Diameter: 33 cm (13 in.); Overall: 34 cm (13 3/8 in.)
Edward L. Whittemore Fund 1989.69
Yayoi ceramics, like this example, were likely made by laying one coil of clay on top of another to form the body of the vessel.
Pottery existed for thousands of years in Japan before the Yayoi period, but the development of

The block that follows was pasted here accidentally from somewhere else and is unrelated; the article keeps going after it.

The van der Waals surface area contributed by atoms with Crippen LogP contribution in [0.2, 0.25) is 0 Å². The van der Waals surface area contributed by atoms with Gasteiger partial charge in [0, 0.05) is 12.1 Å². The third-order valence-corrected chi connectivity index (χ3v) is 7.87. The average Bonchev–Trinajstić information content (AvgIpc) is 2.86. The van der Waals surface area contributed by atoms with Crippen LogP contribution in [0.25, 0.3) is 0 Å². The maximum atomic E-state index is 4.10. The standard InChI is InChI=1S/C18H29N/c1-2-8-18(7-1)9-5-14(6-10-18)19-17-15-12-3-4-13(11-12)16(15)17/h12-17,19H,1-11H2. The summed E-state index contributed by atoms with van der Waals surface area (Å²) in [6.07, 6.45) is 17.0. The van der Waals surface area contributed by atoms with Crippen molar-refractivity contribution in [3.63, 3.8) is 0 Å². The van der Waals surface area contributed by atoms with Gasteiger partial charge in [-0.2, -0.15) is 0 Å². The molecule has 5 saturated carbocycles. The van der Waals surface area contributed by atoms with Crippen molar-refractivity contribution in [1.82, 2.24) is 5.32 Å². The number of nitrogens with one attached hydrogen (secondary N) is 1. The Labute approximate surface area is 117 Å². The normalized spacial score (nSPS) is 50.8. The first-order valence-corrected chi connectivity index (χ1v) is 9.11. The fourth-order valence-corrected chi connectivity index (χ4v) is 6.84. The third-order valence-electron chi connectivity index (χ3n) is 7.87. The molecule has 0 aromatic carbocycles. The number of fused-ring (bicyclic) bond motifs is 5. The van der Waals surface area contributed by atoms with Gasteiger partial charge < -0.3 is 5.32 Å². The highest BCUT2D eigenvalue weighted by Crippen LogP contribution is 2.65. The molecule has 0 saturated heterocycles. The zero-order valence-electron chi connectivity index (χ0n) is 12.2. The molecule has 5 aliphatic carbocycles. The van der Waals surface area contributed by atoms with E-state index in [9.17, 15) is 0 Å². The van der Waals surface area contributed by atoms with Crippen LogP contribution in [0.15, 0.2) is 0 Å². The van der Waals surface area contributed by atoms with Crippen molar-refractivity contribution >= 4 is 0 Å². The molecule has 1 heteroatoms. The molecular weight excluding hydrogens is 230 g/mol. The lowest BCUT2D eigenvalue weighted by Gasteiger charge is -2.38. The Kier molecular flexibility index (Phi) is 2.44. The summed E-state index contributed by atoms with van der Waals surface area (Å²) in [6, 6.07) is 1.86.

wet rice agriculture and permanent settlements by previously nomadic communities changed its form significantly. Yayoi period pots were aimed more at long-term storage than those from prior millennia. Their smooth, unadorned surfaces and round shapes also reflect the style of contemporaneous works from the Korean peninsula, indicating the strong ties between Japanese communities and Korean kingdoms at the time.
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